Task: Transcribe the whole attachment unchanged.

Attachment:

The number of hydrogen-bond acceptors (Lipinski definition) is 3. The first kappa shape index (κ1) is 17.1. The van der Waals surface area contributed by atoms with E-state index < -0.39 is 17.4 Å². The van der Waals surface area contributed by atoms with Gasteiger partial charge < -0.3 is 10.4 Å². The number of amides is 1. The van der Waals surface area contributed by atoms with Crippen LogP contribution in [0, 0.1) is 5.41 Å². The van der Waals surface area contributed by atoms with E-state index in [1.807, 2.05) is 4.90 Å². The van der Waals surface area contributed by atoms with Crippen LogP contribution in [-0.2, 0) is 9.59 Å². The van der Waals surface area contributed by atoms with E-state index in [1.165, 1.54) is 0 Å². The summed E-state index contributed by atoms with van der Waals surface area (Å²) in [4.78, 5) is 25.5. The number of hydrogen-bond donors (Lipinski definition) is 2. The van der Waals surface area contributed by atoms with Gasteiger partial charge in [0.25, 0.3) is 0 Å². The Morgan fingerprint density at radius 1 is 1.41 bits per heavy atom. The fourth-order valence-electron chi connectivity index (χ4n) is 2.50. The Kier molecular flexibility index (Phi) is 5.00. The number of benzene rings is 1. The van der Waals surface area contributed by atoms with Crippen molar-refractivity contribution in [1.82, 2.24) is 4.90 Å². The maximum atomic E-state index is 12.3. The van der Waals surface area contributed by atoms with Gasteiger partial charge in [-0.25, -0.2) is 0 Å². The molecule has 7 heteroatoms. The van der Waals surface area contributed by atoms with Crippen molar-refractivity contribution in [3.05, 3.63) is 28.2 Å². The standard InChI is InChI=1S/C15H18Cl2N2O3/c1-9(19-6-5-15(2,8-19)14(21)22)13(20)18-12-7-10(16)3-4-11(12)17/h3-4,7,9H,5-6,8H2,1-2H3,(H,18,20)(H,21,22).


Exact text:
The number of hydrogen-bond acceptors (Lipinski definition) is 3. The first kappa shape index (κ1) is 17.1. The van der Waals surface area contributed by atoms with E-state index < -0.39 is 17.4 Å². The van der Waals surface area contributed by atoms with Gasteiger partial charge < -0.3 is 10.4 Å². The number of amides is 1. The van der Waals surface area contributed by atoms with Crippen LogP contribution in [0, 0.1) is 5.41 Å². The van der Waals surface area contributed by atoms with E-state index in [1.807, 2.05) is 4.90 Å². The van der Waals surface area contributed by atoms with Crippen LogP contribution in [-0.2, 0) is 9.59 Å². The van der Waals surface area contributed by atoms with E-state index in [1.165, 1.54) is 0 Å². The summed E-state index contributed by atoms with van der Waals surface area (Å²) in [4.78, 5) is 25.5. The number of hydrogen-bond donors (Lipinski definition) is 2. The van der Waals surface area contributed by atoms with Gasteiger partial charge in [0.25, 0.3) is 0 Å². The Morgan fingerprint density at radius 1 is 1.41 bits per heavy atom. The fourth-order valence-electron chi connectivity index (χ4n) is 2.50. The Kier molecular flexibility index (Phi) is 5.00. The number of benzene rings is 1. The van der Waals surface area contributed by atoms with Crippen molar-refractivity contribution in [1.82, 2.24) is 4.90 Å². The maximum atomic E-state index is 12.3. The van der Waals surface area contributed by atoms with Gasteiger partial charge in [-0.25, -0.2) is 0 Å². The molecule has 7 heteroatoms. The van der Waals surface area contributed by atoms with Crippen molar-refractivity contribution in [3.05, 3.63) is 28.2 Å². The standard InChI is InChI=1S/C15H18Cl2N2O3/c1-9(19-6-5-15(2,8-19)14(21)22)13(20)18-12-7-10(16)3-4-11(12)17/h3-4,7,9H,5-6,8H2,1-2H3,(H,18,20)(H,21,22).